8 minutes later, Stephan and I arrive with a big grin on our faces. We’ve done it. Months of training and it all worked out perfectly. What a joy. What a joy. Later that day, after a good lunch made of burgers, we come back to Alpe d’huez for a special photoshoot. We’ve made replicas of jerseys and shorts of the 1986 Tour de France and we want to replay the Alpe d’Huez finish, hand in hand. Thierry is Greg, I am Bernard. This is fun. A cyclist is waiting for a friend there and he probably thinks we’re crazy. That’s fine. We are.finish86

As we had done in Vassivière, we try to find a recognizable spot to re-act a picture of the Alpe d’Huez. Unfortunately, if there are thousands of pictures from that day, it’s difficult to single out one that’s recognizable. We pick an amateur shot in front of a hotel called “le Petit Prince”. It’s a suitable nickname for Greg and the hotel logo is still the same as 30 years ago. Unfortunately, a few trees have grown since the little prince of cycling won the Tour and we can’t see it from where the picture was taken.

Then we proceed to turn 11, the Bernard Hinault turn. Not only are the switchbacks numbered, but they carry the names of stage winners on Alpe d’Huez.Still dressed as Greg & Bernie, we jump on our bikes and film this turn, just “as if”. We look just like the real deal. From a distance. When you blink. Come on, we’re just having fun!

Then we have a little family row. Thierry’s had a great idea : he printed Greg’s name the same way Bernard’s name apturn11pears on the official plaque. He sticks it on the plaque and it looks great. We take a few shots. Thierry is in favor of leaving Greg’s name here. I disagree. I think it’s not our place to decide whose name appears or not. We argue for a while. Thierry is gracious enough to give up, eventually. I’m thankful for that. Time to head back to our bungalow for a little swim in the pool.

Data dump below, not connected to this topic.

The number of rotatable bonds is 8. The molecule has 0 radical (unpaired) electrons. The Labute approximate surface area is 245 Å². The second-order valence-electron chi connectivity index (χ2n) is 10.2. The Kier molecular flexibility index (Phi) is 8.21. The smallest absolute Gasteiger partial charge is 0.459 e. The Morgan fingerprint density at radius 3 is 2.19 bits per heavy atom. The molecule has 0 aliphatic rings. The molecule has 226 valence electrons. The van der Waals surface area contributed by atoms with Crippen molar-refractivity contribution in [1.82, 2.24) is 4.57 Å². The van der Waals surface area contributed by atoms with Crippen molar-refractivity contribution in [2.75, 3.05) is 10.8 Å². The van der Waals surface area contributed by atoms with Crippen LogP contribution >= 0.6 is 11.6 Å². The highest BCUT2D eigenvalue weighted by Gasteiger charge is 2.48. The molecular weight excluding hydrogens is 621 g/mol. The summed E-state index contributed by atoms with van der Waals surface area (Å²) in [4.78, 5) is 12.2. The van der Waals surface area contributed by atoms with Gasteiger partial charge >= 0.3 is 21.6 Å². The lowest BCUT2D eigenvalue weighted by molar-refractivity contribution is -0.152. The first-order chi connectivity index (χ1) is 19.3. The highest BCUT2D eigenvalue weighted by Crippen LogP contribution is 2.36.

We’re now on day five and thinking. How could this be better than it’s already been ? How could we possibly top everything we’ve done so far ? The answer stands in two words. A name. And a first name. LeMond, Greg.

It’s been a long work in progress. Greg is a very busy man and every time he’s in Europe, he’s swamped with sollicitations from virtually everyone he knows on the old continent. Because, you know, people kind of like him (that’s an understatement).

We’ve been working with Eurosport for a few years now, providing mostly fact checking and access to our archives. In return, they authorized us on their shoots on a few occasions.

A few weeks before the pilgrimage, we receive the confirmation that Greg is going to be in France at the same time as us. Then we learn that Eurosport’s plan is to shoot some stories in the Alps, ahead of the race. When we approach the Eurosport team, we just want to know if there is a possibility that we join them at some point. Not only is it possible, but Michèle Segura, in charge of the “LeMond stories” on Eurosport, offers us to actually appear in one of these stories. Greg meets his fans. How cool is that ? 

It’s meant to be a surprise for Greg, so in the morning of july 25 we hide at the foot of the Bisanne climb, our rendez-vous point. Michèle and Antoine, cameraman, join us. We prep up for the surprise. Michèle and Antoine are not just passionate aboutflaggreg what they do, they’re also the nicest people you could meet !

They have a lot of work to do but they also can’t wait to see Greg’s face when he sees us. Greg is told to go ride Bisanne. When he arrives at our corner he’s assaulted by crazy fans screaming and waving a brand new GLF flag. It’s a funny, unexpected moment. Minutes later we hug with Greg, Kathy and Patrick, Greg’s faithful wingman.